Until recently, I would automatically suggest that people explore these self-control strategies as the first intervention in treatment of epilepsy and only medication for the last resort. Now, I have changed my mind. I suggest the ketogenic diet as the first step for the treatment of epilepsy in conjunction with the self-regulation strategies—medication should only be used if the previous strategies were unsuccessful.

A ketogenic diet  has a 90% clinical success rates  in children–even in patients with refractory seizures. This diet stabilizes blood sugar levels  and is very low on simple carbohydrates, high in fat,  some protein, and lots of vegetables (a ratio of 4 grams of fat to 1 gram of carbohydrates and protein). In adults, the success rates drops to about 50%. The lower success rate may be the result of   the challenges in implementing these self-regulatory diet approaches. As Elizabeth A. Thiele, MD, PhD, professor of neurology at Harvard Medical School points out, dietary therapy is the most effective known treatment strategy for epilepsy. Even though, ketogenic diet is the most effective therapy, it is less likely to be prescribed than medications—there are no financial incentives; there are, however, many financial incentives for prescribing pharmaceuticals.

These lifestyle changes are very challenging to implement. They need to be taught and socially supported. Just telling people what to do does not often work. It is similar to learning to play a musical instrument.  The person needs step by step coaching and social support which is an intensive educational approach. To learn more about the research underlying the ketogenic diet as the first level of intervention for epilepsy, watch Professor Thiele’s presentation from the 2012 Ancentral Health Symposium, Dietary Therapy: Role in Epilepsy and Beyond.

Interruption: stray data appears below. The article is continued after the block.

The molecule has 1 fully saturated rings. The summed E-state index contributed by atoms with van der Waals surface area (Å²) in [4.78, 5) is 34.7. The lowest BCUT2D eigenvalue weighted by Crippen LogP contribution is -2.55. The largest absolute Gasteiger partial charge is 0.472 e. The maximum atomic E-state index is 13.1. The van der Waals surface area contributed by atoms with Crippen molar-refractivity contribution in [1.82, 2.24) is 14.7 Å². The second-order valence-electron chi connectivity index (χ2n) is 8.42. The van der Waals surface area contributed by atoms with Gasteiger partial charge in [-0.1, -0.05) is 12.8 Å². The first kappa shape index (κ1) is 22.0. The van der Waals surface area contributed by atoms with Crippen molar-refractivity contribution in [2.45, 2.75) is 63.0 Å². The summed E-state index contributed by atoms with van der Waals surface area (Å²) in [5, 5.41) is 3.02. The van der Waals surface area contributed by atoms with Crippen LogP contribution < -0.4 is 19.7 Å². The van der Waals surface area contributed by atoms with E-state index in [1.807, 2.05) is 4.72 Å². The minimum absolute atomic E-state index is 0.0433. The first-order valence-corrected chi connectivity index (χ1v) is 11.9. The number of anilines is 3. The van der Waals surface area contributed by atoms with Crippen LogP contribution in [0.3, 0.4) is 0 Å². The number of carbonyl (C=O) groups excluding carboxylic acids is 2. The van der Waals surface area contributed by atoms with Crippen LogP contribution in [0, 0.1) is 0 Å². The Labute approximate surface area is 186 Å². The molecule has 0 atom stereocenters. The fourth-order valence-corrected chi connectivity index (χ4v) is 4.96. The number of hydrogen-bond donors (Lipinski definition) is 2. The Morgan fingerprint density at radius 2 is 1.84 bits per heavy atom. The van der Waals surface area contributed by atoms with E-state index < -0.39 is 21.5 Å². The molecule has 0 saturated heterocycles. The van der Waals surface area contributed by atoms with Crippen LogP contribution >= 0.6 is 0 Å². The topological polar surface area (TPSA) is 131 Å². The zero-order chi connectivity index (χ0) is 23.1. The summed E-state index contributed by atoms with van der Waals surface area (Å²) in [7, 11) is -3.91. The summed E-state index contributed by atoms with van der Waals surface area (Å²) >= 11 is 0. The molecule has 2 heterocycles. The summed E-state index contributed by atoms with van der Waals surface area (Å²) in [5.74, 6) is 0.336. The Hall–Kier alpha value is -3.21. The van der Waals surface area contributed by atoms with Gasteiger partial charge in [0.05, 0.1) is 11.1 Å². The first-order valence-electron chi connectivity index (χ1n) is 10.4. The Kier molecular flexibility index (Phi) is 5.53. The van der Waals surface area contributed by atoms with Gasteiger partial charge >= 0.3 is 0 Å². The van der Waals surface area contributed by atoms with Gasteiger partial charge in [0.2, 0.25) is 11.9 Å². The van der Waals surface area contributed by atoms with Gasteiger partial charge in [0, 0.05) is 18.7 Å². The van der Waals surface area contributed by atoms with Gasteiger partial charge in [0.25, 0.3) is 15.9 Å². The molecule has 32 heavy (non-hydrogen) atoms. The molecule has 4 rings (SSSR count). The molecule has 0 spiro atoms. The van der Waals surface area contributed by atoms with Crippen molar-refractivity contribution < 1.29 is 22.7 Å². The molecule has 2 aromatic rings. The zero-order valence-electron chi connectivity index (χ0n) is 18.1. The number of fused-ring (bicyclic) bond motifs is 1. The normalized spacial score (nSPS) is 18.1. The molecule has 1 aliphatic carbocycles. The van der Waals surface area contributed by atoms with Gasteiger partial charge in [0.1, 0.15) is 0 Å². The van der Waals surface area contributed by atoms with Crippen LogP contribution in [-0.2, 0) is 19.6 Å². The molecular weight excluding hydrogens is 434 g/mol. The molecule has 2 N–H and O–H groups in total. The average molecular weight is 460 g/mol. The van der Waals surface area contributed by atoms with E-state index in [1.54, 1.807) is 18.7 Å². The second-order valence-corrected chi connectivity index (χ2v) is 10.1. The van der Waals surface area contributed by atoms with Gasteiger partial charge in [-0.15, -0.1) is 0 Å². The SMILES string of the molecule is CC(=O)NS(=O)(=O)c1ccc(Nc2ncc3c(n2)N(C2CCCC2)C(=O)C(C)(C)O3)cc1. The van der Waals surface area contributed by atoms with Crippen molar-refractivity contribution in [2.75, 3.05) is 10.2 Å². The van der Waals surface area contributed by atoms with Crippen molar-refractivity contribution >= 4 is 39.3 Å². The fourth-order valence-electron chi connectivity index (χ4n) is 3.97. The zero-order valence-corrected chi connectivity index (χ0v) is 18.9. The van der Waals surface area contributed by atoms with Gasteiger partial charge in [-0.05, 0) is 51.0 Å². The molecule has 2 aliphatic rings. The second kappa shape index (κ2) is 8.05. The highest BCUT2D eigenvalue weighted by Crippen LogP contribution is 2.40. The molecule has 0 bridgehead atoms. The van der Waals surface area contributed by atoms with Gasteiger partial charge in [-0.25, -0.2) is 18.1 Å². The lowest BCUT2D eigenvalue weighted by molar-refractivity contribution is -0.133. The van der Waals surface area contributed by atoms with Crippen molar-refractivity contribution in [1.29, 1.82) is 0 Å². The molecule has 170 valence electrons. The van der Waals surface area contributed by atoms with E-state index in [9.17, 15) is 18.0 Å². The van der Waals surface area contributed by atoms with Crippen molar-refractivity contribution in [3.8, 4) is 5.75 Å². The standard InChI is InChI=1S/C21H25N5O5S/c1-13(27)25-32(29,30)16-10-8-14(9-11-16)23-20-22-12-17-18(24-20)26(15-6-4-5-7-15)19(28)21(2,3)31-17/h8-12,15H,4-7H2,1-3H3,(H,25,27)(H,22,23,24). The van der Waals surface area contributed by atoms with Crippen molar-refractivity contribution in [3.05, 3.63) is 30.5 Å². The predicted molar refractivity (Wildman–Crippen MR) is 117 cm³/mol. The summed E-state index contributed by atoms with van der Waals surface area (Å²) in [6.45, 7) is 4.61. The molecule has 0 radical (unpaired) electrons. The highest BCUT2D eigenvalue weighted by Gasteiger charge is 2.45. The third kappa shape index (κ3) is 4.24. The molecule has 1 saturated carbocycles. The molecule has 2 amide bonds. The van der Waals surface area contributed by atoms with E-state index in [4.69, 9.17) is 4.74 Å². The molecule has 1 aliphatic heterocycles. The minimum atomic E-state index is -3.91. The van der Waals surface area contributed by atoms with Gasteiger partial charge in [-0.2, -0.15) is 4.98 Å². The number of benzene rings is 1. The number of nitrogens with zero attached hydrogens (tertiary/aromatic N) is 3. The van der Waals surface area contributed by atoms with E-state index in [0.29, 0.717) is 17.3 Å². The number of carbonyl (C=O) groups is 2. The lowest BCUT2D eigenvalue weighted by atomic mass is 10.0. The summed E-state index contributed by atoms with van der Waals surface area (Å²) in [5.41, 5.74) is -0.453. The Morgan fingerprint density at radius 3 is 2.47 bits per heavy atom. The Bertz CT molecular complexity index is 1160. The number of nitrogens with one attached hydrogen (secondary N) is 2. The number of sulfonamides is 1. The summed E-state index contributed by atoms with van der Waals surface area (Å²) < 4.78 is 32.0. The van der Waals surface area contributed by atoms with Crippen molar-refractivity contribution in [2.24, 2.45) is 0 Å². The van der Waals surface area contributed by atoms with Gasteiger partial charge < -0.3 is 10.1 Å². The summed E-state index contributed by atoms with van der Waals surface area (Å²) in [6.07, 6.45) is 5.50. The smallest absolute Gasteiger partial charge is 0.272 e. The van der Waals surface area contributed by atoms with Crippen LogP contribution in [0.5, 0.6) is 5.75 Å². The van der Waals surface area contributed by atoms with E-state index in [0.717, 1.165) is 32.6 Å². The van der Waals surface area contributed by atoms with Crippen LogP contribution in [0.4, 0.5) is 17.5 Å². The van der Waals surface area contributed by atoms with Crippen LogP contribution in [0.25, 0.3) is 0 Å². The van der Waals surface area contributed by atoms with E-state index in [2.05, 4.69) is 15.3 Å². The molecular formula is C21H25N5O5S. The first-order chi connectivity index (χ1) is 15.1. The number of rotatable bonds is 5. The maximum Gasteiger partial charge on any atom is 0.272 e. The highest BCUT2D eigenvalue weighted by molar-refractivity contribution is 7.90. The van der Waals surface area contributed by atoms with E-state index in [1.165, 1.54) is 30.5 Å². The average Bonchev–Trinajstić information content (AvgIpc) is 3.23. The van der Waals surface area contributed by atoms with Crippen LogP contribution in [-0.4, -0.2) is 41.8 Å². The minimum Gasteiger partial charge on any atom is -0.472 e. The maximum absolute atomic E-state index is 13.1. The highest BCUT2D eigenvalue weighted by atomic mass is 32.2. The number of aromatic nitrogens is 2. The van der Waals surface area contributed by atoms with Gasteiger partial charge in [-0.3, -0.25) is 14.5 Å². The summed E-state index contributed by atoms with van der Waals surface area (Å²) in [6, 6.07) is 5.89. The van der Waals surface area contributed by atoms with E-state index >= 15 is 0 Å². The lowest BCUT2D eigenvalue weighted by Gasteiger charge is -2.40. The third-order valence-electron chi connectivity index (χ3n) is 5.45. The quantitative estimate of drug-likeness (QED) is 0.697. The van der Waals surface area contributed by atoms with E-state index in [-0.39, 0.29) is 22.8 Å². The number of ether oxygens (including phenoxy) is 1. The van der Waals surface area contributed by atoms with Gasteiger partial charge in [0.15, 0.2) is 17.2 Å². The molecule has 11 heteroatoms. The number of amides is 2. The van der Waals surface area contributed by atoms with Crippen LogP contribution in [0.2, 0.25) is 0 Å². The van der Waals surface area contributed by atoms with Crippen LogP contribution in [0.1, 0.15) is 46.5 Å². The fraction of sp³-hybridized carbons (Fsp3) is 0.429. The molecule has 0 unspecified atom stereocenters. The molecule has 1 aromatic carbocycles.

5 Comments on “Epilepsy: New (old) treatment without drugs”

  1. Dr. Peper, excellent post. I only would like to add a little more information on the ketogenic diet. More specifically dealing with systems, both internally and externally, thrown off balance by our SAD (Standard American Diet). The ketogenic diet is sometimes referred to as the “paleo” diet. I have written a post here http://amacf.org/2008/04/cam-news-march/ about the diet of our ancestors, and diet, as viewed from two of the oldest medicinal systems on the planet, Traditional Chinese Medicine and Ayurveda. It is really amazing how the pieces of the puzzle fit all together, when viewed from the perspective of these two medicinal systems along the information you provide here. Love the Peper Perspective! The connection between food and seizures reported here is quite amazing. Werner from the Alternative Medicine Blog at http://amacf.org/

  2. A big thank you for your blog article.Really looking forward to read more.

  3. wibratory says:

    Wow, this post is nice, my younger sister is analyzing
    these kinds of things, thus I am going to tell her.